I have stuck unto thy testimonies: O LORD, put me not to shame! Psalm 119v31 (KJV)
It seems like there are all kinds of schemes and plans and ideas and recipes for making in the Christian life. People have all kinds of ideas about what we can do or not do to be a ‘success.’ While the word of God does have plenty of teaching on living the Christian life, sometimes, even while doing that, we get to the point that we just don’t know what to do.
Sometimes though, as harsh as it sounds, the solution is pretty simple – just stick to it. The problem is that we don’t live in a stick-to-it society. Couples don’t want to get married because it means a commitment. Athletes no longer spend a career at one team because they are always looking for a better offer. Though long term employment has undeniable benefits people jump from one job to the next.
Whatever happened to sticking with it? One of the greatest examples of sticking with it is an American baseballer named Cal Ripkin. In a generation where sports stars jump from team to team almost at the drop of the hat Ripkin player his entire 21 career with one team – the Baltimore Orioles. Not only that, he played in 2,632 straight matches. That means he played almost 17 baseball seasons without missing a single game. His attitude about the whole thing was simple – he was just doing his job.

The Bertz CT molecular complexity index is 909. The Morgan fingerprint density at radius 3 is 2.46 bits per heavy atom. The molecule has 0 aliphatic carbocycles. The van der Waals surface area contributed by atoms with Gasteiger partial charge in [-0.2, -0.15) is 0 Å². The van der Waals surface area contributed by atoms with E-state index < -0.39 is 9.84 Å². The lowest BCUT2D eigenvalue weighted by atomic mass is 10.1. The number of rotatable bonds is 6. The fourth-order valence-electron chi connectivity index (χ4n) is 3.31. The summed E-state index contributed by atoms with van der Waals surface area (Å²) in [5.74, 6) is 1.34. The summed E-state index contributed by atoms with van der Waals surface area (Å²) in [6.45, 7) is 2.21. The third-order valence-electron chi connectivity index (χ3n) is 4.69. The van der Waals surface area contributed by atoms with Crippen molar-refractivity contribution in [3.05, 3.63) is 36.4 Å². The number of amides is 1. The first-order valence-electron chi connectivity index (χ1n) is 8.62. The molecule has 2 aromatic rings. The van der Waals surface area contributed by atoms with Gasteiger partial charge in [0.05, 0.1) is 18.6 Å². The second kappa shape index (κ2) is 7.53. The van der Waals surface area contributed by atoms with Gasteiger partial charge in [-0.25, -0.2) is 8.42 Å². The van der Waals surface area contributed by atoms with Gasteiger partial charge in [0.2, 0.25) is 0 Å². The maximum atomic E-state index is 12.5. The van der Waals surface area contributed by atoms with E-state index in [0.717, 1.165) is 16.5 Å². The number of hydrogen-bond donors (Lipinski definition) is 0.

When I read Christian biographies I often find the same attitude. Godly men and women just do what God wants them to do and stick with it no matter what.
Where do we find the ability to stick with it? The psalmist has the answer – ‘I have stuck unto thy testimonies…’ We choose to stick with God and His word. We just do our job.
Ripkin was a great player. Along the way he had some memorable highlight during his career. There were some great days. But that vast majority of those 2,632 days were just going out and playing the game.
As we live for Christ we are going to have a few of those great days. But most of the time be a successful Christians means that we just stick to God’s word and ‘do the job.’
And you know what? That’s not such a bad thing.